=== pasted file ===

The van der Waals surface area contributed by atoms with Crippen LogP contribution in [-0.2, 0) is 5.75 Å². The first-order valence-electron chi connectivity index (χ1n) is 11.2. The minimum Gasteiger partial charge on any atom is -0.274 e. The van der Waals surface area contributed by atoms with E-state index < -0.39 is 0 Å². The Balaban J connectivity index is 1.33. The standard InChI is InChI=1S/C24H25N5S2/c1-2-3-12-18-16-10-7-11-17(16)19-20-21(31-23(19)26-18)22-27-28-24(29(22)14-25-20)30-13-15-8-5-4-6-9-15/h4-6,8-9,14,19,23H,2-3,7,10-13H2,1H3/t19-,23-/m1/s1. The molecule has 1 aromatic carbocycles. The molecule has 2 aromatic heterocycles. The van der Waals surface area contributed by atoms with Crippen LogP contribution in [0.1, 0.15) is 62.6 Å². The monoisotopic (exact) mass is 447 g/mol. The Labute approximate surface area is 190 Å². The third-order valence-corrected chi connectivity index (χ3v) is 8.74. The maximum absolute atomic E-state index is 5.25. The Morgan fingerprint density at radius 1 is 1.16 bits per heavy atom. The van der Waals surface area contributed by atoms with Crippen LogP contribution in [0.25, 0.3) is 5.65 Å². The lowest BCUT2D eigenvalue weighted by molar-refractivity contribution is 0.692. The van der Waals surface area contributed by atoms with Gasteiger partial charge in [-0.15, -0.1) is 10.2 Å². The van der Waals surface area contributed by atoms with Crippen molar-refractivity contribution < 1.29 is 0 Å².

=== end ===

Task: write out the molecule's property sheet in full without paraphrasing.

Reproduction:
The van der Waals surface area contributed by atoms with Crippen LogP contribution in [-0.2, 0) is 5.75 Å². The first-order valence-electron chi connectivity index (χ1n) is 11.2. The minimum Gasteiger partial charge on any atom is -0.274 e. The van der Waals surface area contributed by atoms with E-state index < -0.39 is 0 Å². The Balaban J connectivity index is 1.33. The standard InChI is InChI=1S/C24H25N5S2/c1-2-3-12-18-16-10-7-11-17(16)19-20-21(31-23(19)26-18)22-27-28-24(29(22)14-25-20)30-13-15-8-5-4-6-9-15/h4-6,8-9,14,19,23H,2-3,7,10-13H2,1H3/t19-,23-/m1/s1. The molecule has 1 aromatic carbocycles. The molecule has 2 aromatic heterocycles. The van der Waals surface area contributed by atoms with Crippen LogP contribution in [0.1, 0.15) is 62.6 Å². The monoisotopic (exact) mass is 447 g/mol. The Labute approximate surface area is 190 Å². The third-order valence-corrected chi connectivity index (χ3v) is 8.74. The maximum absolute atomic E-state index is 5.25. The Morgan fingerprint density at radius 1 is 1.16 bits per heavy atom. The van der Waals surface area contributed by atoms with Crippen LogP contribution in [0.25, 0.3) is 5.65 Å². The lowest BCUT2D eigenvalue weighted by molar-refractivity contribution is 0.692. The van der Waals surface area contributed by atoms with Gasteiger partial charge in [-0.15, -0.1) is 10.2 Å². The van der Waals surface area contributed by atoms with Crippen molar-refractivity contribution < 1.29 is 0 Å².